Hyperedge- . IoT, Embedded Systems, Artificial Intelligence,

A xylophone is, in addition to being one of only two known English words that start with the letter X, an instrument that most of us haven’t touched since we were toddlers. But xylophones produce a very pleasing sound and their construction is about as simple as an instrument gets. That makes them perfect for DIY projects by those of us who aren’t master craftsmen, and is likely why Rachad El Moutaouaffiq chose the instrument for this Auto Xylophone project.

As the name implies, this is a xylophone that plays itself. Not only does that let it create beautiful melodies that few of us are capable of hammering out with our clumsy human hands, it can actually exceed the ability of even an accomplished xylophonist. It can strike up to four bars simultaneously, allowing for richer and more complex music than a person could play with only two hands. It works with standard MIDI files and therefore can play a huge range of existing MIDI music or anything new that a musician creates in real time or through other means — such as AI generation that El Moutaouaffiq plans to experiment with.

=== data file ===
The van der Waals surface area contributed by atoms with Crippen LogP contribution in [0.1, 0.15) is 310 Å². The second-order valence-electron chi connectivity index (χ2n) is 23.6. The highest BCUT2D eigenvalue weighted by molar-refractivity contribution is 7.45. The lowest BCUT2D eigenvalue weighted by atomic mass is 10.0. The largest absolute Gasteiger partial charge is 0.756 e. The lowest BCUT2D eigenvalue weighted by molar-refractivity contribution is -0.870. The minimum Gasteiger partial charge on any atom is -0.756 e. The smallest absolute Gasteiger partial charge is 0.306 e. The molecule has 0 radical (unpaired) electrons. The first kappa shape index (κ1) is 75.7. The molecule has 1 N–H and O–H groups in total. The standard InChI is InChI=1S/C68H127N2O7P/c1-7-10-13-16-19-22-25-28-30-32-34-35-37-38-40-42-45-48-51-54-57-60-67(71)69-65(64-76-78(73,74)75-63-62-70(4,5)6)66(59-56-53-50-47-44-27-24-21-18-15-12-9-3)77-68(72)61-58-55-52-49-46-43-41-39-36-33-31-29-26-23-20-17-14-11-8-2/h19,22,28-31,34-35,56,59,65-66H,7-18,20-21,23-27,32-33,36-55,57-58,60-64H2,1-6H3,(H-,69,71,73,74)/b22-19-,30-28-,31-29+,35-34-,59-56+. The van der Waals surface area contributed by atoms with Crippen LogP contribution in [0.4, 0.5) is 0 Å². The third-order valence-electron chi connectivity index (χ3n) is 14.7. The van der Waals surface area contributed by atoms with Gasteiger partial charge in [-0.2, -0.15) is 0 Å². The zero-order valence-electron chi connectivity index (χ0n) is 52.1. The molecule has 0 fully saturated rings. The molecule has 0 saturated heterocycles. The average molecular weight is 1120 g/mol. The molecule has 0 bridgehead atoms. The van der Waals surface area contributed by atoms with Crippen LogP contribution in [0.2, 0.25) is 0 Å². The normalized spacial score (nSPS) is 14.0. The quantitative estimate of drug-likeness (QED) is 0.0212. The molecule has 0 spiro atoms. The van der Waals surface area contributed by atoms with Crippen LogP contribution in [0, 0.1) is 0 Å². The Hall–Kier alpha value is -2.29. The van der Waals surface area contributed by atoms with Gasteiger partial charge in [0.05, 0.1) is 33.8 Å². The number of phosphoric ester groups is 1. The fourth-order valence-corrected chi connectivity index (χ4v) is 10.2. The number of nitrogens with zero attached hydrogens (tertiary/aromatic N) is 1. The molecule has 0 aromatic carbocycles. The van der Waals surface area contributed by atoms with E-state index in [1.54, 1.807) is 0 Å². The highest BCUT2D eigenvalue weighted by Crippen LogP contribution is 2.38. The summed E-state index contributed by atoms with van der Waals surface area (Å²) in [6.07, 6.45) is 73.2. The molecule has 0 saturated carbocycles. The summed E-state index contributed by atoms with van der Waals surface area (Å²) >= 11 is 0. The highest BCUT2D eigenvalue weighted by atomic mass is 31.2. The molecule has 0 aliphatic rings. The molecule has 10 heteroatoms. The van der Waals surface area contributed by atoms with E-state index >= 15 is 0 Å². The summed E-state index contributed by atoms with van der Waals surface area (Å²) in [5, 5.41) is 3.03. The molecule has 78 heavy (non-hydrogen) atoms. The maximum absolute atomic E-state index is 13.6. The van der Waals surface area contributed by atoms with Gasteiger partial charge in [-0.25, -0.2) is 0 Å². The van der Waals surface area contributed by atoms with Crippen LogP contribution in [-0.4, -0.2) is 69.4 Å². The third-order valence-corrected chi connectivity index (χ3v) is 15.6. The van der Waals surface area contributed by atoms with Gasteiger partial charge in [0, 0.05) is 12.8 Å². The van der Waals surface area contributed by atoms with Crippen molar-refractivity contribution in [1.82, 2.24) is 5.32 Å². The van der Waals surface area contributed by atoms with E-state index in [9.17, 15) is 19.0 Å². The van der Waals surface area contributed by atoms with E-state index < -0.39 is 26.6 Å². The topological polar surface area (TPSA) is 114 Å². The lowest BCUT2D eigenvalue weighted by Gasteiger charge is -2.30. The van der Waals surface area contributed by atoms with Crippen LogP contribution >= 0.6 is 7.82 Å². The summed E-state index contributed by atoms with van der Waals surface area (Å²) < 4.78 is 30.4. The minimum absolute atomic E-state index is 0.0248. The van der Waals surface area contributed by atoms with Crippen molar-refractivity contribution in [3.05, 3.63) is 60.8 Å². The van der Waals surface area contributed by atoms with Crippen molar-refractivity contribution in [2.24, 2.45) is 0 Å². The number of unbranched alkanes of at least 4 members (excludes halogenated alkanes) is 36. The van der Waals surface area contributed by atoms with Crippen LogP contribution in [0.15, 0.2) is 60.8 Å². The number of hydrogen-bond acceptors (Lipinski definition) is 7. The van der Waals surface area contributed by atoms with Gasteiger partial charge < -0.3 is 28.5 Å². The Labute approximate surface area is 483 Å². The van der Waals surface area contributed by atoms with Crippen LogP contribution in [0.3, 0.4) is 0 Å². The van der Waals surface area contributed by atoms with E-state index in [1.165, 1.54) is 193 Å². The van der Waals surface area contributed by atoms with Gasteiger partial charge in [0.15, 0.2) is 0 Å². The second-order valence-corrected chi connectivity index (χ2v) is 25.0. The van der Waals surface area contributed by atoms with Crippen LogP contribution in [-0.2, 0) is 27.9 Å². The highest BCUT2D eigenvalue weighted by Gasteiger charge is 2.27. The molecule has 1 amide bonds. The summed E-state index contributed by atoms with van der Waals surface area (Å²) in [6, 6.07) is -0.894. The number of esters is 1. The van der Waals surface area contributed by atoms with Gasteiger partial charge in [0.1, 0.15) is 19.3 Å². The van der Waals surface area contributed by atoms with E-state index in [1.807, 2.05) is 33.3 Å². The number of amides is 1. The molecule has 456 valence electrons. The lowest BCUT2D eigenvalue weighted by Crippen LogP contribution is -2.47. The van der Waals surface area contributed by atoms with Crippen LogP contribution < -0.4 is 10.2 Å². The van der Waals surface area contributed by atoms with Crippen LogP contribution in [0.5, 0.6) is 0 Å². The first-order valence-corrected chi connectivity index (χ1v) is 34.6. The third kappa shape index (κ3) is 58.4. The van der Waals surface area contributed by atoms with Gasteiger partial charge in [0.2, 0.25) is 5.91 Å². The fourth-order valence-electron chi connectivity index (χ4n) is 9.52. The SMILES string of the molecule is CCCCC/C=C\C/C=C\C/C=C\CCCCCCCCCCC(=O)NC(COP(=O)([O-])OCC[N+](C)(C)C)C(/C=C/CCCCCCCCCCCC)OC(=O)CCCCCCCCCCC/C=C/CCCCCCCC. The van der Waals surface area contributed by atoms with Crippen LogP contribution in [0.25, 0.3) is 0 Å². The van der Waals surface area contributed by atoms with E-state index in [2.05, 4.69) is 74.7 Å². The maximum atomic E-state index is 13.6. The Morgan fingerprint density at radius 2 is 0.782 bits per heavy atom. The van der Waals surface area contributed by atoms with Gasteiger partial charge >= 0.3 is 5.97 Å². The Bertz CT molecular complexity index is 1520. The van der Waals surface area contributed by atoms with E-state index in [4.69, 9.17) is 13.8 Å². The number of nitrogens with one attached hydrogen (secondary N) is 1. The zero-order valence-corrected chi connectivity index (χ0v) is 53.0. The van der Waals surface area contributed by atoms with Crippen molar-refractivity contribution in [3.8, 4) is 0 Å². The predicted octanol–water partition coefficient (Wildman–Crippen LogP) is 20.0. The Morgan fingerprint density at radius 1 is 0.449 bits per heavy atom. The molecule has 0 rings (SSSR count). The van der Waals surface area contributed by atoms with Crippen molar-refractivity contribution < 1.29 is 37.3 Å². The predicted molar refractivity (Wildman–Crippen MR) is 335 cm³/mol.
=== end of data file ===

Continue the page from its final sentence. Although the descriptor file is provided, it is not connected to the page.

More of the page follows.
Hyperedge- . IoT, Embedded Systems, Artificial Intelligence,

Of course, an Arduino is the key to the Auto Xylophone’s operation. Instead of traditional hammers or mallets, every bar is struck by its own solenoid that drives a small nail. Solenoids rely on electromagnets and El Moutaouaffiq wound all of their coils by hand. Hairless MIDI transfers MIDI signals over serial to an Arduino Mega 2560 board that activates the solenoids through TIP-120 NPN transistors. Those transistors are necessary because the current needed to drive the solenoid electromagnets is too high for the Arduino I/O pins. Power comes from a benchtop power supply and El Moutaouaffiq constructed the xylophone’s frame using MDF.

At this time, the Auto Xylophone only plays premade MIDI files, but we’re excited to see what kind of AI music generation El Moutaouaffiq comes up with. 


Read more about this on: Arduino Blog